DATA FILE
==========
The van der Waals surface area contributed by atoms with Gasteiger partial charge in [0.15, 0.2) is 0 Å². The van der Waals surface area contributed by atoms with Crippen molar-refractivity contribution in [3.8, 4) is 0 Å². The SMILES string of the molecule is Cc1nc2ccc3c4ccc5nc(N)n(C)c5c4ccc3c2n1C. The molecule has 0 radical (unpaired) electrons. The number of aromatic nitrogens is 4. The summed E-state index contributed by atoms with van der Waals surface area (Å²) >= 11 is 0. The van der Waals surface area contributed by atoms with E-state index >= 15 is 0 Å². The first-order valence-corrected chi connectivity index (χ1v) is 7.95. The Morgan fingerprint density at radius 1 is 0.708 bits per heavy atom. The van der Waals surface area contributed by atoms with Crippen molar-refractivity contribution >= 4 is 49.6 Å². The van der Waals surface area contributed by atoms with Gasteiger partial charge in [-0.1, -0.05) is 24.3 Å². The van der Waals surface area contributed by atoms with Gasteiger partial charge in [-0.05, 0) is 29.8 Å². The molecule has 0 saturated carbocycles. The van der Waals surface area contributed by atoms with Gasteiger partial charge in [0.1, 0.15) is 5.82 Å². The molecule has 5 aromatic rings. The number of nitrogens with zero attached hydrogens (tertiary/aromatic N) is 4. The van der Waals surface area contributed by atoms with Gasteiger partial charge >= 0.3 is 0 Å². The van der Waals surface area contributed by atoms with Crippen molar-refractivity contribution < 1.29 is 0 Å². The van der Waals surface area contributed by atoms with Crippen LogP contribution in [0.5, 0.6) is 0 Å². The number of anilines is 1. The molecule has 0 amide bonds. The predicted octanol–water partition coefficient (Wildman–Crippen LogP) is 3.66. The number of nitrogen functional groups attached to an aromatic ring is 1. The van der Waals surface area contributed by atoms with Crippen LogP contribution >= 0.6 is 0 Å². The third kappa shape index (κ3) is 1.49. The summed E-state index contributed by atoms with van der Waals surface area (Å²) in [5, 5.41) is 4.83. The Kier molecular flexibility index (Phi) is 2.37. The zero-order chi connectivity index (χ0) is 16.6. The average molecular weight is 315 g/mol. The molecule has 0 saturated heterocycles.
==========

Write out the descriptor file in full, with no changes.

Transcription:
The van der Waals surface area contributed by atoms with Gasteiger partial charge in [0.15, 0.2) is 0 Å². The van der Waals surface area contributed by atoms with Crippen molar-refractivity contribution in [3.8, 4) is 0 Å². The SMILES string of the molecule is Cc1nc2ccc3c4ccc5nc(N)n(C)c5c4ccc3c2n1C. The molecule has 0 radical (unpaired) electrons. The number of aromatic nitrogens is 4. The summed E-state index contributed by atoms with van der Waals surface area (Å²) >= 11 is 0. The van der Waals surface area contributed by atoms with E-state index >= 15 is 0 Å². The first-order valence-corrected chi connectivity index (χ1v) is 7.95. The Morgan fingerprint density at radius 1 is 0.708 bits per heavy atom. The van der Waals surface area contributed by atoms with Crippen molar-refractivity contribution >= 4 is 49.6 Å². The van der Waals surface area contributed by atoms with Gasteiger partial charge in [-0.1, -0.05) is 24.3 Å². The van der Waals surface area contributed by atoms with Gasteiger partial charge in [-0.05, 0) is 29.8 Å². The molecule has 0 saturated carbocycles. The van der Waals surface area contributed by atoms with Gasteiger partial charge in [0.1, 0.15) is 5.82 Å². The molecule has 5 aromatic rings. The number of nitrogens with zero attached hydrogens (tertiary/aromatic N) is 4. The van der Waals surface area contributed by atoms with Gasteiger partial charge >= 0.3 is 0 Å². The van der Waals surface area contributed by atoms with Crippen molar-refractivity contribution < 1.29 is 0 Å². The van der Waals surface area contributed by atoms with Crippen LogP contribution in [0.5, 0.6) is 0 Å². The number of anilines is 1. The molecule has 0 amide bonds. The predicted octanol–water partition coefficient (Wildman–Crippen LogP) is 3.66. The number of nitrogen functional groups attached to an aromatic ring is 1. The van der Waals surface area contributed by atoms with Crippen LogP contribution >= 0.6 is 0 Å². The third kappa shape index (κ3) is 1.49. The summed E-state index contributed by atoms with van der Waals surface area (Å²) in [5, 5.41) is 4.83. The Kier molecular flexibility index (Phi) is 2.37. The zero-order chi connectivity index (χ0) is 16.6. The average molecular weight is 315 g/mol. The molecule has 0 saturated heterocycles.